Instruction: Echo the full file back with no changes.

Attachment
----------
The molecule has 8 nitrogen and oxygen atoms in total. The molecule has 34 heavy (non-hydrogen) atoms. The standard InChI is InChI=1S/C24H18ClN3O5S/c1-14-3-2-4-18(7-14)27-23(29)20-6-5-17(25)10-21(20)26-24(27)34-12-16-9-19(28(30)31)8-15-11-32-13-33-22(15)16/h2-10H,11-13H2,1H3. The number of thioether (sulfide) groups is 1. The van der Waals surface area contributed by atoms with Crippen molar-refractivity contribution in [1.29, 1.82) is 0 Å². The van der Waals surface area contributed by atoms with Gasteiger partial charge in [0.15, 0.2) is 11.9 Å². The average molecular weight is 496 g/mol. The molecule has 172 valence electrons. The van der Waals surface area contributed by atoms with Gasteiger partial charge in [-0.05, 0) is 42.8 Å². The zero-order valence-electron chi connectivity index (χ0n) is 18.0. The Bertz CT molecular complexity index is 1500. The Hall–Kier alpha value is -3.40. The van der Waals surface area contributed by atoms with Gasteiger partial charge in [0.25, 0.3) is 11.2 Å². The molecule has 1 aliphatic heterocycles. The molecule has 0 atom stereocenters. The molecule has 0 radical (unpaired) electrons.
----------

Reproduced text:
The molecule has 8 nitrogen and oxygen atoms in total. The molecule has 34 heavy (non-hydrogen) atoms. The standard InChI is InChI=1S/C24H18ClN3O5S/c1-14-3-2-4-18(7-14)27-23(29)20-6-5-17(25)10-21(20)26-24(27)34-12-16-9-19(28(30)31)8-15-11-32-13-33-22(15)16/h2-10H,11-13H2,1H3. The number of thioether (sulfide) groups is 1. The van der Waals surface area contributed by atoms with Crippen molar-refractivity contribution in [1.29, 1.82) is 0 Å². The van der Waals surface area contributed by atoms with Gasteiger partial charge in [0.15, 0.2) is 11.9 Å². The average molecular weight is 496 g/mol. The molecule has 172 valence electrons. The van der Waals surface area contributed by atoms with Gasteiger partial charge in [-0.05, 0) is 42.8 Å². The zero-order valence-electron chi connectivity index (χ0n) is 18.0. The Bertz CT molecular complexity index is 1500. The Hall–Kier alpha value is -3.40. The van der Waals surface area contributed by atoms with Gasteiger partial charge in [0.25, 0.3) is 11.2 Å². The molecule has 1 aliphatic heterocycles. The molecule has 0 atom stereocenters. The molecule has 0 radical (unpaired) electrons.